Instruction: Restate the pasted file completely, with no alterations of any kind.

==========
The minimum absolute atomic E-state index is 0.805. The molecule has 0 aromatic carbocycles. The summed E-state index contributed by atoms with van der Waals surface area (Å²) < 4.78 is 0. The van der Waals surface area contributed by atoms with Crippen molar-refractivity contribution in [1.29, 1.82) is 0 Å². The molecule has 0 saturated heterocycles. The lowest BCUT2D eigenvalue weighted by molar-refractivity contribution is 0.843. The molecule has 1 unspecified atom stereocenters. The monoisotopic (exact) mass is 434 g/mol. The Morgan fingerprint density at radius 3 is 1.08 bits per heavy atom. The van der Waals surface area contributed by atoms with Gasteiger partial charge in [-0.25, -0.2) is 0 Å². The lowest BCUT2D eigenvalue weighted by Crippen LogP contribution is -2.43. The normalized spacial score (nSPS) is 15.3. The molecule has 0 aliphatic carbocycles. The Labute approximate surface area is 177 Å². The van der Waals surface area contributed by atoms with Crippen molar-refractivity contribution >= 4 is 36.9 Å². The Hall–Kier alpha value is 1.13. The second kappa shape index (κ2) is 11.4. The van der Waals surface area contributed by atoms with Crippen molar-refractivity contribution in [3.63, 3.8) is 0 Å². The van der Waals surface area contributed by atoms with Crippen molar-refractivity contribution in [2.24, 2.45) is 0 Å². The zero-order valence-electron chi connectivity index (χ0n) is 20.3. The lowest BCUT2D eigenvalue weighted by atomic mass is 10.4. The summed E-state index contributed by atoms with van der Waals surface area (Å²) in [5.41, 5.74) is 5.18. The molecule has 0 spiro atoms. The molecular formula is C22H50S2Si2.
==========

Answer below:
The minimum absolute atomic E-state index is 0.805. The molecule has 0 aromatic carbocycles. The summed E-state index contributed by atoms with van der Waals surface area (Å²) < 4.78 is 0. The van der Waals surface area contributed by atoms with Crippen molar-refractivity contribution in [1.29, 1.82) is 0 Å². The molecule has 0 saturated heterocycles. The lowest BCUT2D eigenvalue weighted by molar-refractivity contribution is 0.843. The molecule has 1 unspecified atom stereocenters. The monoisotopic (exact) mass is 434 g/mol. The Morgan fingerprint density at radius 3 is 1.08 bits per heavy atom. The van der Waals surface area contributed by atoms with Gasteiger partial charge in [-0.25, -0.2) is 0 Å². The lowest BCUT2D eigenvalue weighted by Crippen LogP contribution is -2.43. The normalized spacial score (nSPS) is 15.3. The molecule has 0 aliphatic carbocycles. The Labute approximate surface area is 177 Å². The van der Waals surface area contributed by atoms with Crippen molar-refractivity contribution >= 4 is 36.9 Å². The Hall–Kier alpha value is 1.13. The second kappa shape index (κ2) is 11.4. The van der Waals surface area contributed by atoms with Crippen molar-refractivity contribution in [3.63, 3.8) is 0 Å². The van der Waals surface area contributed by atoms with Crippen molar-refractivity contribution in [2.24, 2.45) is 0 Å². The zero-order valence-electron chi connectivity index (χ0n) is 20.3. The lowest BCUT2D eigenvalue weighted by atomic mass is 10.4. The summed E-state index contributed by atoms with van der Waals surface area (Å²) in [5.41, 5.74) is 5.18. The molecule has 0 spiro atoms. The molecular formula is C22H50S2Si2.